How Much Does It Cost to Raise a Child in Canada? Turns...

How Much Does It Cost to Raise a Child in Canada? Turns Out, No One Knows


Prime Minister Justin Trudeau promised parents that he would provide funding to the middle class as a way to help offset the expensive costs of raising a child. Problem is, the government doesn’t exactly know how much it actually costs to raise kids in Canada.

This promise was made as part of Trudeau’s platform for his 2015 election, along with a pledge to end child poverty across the nation. However, a new report released by Campaign 2000 shows that this guarantee is impossible if the government doesn’t even know what it takes to raise a child.

Campaign 2000 is a coalition meant to end child poverty across Canada, and the group believes that if the government cannot come up with a true dollar cost of raising a child, they cannot accurately make the necessary changes.

“Everyone who cares about the quality of life of Canada’s children should be concerned about the cost of raising them because it is one of the key determinants of children’s economic well-being,” the report explains. “The importance we place on this information demonstrates how our country values its families, its children and its future prospects. The services we provide to families hinge on the accuracy of these numbers.”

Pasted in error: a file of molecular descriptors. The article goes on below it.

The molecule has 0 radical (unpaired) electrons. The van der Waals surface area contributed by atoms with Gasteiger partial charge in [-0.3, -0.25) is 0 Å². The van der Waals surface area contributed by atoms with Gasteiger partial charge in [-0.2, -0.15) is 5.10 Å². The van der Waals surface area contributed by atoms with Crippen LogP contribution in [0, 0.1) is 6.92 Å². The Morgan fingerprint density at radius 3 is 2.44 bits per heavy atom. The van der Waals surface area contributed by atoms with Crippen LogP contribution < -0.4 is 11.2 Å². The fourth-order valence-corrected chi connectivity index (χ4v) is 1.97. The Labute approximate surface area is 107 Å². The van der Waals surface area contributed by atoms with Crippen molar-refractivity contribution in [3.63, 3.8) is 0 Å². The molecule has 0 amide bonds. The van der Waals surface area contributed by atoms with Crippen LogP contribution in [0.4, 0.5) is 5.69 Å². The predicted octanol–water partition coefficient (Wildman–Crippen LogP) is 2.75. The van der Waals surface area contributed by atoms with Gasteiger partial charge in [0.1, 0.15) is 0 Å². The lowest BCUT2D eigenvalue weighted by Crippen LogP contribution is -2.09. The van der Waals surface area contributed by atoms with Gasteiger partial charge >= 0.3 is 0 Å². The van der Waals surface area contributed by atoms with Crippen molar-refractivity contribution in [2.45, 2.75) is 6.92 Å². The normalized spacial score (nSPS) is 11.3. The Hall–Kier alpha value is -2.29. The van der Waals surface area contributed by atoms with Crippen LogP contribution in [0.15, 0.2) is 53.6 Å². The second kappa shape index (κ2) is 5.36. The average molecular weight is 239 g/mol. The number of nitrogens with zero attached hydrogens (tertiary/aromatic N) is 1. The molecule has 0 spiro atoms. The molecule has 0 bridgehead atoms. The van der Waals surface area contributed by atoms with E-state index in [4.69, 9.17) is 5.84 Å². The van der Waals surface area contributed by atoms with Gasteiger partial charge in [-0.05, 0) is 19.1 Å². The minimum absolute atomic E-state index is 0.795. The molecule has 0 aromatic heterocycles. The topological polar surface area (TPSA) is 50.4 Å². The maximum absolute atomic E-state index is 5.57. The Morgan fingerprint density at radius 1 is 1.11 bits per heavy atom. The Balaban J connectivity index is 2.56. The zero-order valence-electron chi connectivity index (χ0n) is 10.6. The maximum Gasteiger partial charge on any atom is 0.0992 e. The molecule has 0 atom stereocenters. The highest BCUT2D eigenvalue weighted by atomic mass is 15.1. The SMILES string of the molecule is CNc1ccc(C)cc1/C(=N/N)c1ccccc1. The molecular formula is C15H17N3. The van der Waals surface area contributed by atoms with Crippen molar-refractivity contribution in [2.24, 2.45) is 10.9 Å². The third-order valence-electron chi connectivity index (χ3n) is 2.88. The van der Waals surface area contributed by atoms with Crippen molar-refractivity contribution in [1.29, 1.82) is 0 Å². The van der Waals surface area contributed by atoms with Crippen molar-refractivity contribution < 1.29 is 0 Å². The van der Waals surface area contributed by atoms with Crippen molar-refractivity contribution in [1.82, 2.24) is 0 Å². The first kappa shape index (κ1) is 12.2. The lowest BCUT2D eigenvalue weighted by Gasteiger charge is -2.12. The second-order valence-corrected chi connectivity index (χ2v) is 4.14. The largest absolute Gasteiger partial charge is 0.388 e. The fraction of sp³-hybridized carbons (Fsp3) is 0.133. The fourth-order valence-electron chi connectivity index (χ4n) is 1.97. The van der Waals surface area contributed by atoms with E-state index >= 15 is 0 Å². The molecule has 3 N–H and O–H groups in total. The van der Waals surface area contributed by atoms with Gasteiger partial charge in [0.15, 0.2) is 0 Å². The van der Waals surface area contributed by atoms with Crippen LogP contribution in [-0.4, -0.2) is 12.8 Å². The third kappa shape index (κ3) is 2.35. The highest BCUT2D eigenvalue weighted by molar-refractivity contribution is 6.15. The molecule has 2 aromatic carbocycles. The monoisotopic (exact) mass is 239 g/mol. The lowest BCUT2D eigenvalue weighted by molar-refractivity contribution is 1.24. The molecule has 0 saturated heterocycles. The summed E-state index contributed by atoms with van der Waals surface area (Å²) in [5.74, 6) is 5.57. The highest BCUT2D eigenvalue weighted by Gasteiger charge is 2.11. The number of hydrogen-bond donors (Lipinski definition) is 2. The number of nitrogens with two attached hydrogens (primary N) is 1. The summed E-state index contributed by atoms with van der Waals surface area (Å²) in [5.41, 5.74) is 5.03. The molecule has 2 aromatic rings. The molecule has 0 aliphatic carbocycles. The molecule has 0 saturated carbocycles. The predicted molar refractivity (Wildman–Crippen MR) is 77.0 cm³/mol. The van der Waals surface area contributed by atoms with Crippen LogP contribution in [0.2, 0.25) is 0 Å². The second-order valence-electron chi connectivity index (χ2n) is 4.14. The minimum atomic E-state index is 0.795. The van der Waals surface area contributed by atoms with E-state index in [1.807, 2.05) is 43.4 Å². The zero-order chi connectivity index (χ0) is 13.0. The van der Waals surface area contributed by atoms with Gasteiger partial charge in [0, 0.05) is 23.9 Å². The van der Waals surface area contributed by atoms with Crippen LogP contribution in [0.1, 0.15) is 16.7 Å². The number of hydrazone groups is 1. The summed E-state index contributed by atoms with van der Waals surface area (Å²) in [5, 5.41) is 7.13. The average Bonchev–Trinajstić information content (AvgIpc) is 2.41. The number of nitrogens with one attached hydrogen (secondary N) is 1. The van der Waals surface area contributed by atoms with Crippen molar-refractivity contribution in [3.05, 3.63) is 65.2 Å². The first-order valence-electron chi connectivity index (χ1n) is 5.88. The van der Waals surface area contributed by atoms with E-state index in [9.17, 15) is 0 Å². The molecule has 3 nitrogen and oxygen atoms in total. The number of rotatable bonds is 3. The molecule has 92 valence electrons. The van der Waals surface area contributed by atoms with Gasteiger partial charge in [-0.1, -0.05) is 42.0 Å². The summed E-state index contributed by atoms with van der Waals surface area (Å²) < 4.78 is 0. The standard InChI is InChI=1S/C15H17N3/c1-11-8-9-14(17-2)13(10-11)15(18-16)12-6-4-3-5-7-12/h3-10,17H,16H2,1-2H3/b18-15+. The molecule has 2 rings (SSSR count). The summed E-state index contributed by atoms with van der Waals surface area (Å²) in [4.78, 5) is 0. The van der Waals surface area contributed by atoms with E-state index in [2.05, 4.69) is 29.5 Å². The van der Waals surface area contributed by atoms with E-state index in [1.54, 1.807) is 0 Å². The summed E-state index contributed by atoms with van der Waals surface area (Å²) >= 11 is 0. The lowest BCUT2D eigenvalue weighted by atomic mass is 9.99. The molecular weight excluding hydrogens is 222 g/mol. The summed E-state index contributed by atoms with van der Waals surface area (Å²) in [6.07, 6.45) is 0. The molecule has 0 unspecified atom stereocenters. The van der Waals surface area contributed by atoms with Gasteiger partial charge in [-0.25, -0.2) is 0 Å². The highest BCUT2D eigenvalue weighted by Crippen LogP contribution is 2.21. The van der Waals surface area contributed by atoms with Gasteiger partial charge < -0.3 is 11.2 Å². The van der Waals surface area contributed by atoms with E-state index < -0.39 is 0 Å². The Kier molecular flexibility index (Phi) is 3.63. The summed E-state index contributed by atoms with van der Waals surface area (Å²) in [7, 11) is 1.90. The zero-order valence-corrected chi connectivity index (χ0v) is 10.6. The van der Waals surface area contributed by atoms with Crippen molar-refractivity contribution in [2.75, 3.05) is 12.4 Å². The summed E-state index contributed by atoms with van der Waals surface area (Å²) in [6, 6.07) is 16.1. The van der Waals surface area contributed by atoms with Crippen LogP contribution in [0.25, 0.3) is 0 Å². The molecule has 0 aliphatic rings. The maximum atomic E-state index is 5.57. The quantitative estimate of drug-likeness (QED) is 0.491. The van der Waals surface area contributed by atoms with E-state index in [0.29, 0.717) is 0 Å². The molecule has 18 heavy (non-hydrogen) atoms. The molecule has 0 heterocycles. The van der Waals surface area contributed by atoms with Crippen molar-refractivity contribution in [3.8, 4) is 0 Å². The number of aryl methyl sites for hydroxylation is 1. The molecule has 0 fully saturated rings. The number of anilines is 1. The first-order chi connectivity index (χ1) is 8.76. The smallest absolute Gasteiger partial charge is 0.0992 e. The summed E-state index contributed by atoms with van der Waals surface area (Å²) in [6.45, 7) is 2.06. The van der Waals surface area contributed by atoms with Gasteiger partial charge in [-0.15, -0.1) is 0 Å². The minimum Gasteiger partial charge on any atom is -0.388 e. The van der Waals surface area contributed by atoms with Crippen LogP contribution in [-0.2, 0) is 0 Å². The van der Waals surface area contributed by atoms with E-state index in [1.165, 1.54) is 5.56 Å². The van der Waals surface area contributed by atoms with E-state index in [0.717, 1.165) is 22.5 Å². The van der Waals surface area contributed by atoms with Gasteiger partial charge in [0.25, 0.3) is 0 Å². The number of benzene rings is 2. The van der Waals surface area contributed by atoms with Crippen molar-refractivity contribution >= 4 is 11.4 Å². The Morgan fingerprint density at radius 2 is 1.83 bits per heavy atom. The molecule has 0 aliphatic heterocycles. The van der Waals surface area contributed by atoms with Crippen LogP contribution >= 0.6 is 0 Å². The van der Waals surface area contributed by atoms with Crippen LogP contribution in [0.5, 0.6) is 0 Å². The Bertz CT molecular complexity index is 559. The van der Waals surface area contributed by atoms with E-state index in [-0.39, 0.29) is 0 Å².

Additionally, Campaign 2000 believes it is important to establish an unequivocal number as a way for families to accurately plan whether or not they can afford children, to accurately calculate child support payments, and to compensate foster parents correctly. Not only that, but it would be supremely helpful for those who qualify for the income-tested Manitoba Child Benefit and income-based Canadian Child Benefit.

It’s actually quite common for a country to know the established cost of raising a child. Our southern neighbors in the U.S. pay on average of $13,000 per year from birth until 18, as per the U.S. Department of Agriculture statistics. This encompasses shelter, food, and other necessities, but not post-secondary education.

Parents who want their children to go to private schools can expect to pay even more. This is increasingly common, as more children are attending specialized preschools and preliminary educational programs than ever before. Between 1990 and 2000, the percentage of 3 to 5-year-olds enrolled in these programs jumped from 59% to 65%. And we all know how expensive it is to send a child to daycare or even preschool, which can easily cost thousands of dollars per month.

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Despite these ballooning costs, Canada has no official estimate of lifetime childcare costs. There has not been any formal research since 1998, and even then the results were inconclusive. Back in 2013, the Fraser Institute released a report saying it could be possible to raise a child for about $3,000 a year, but many parents dismissed this finding because it didn’t include basics like shelter or childcare costs.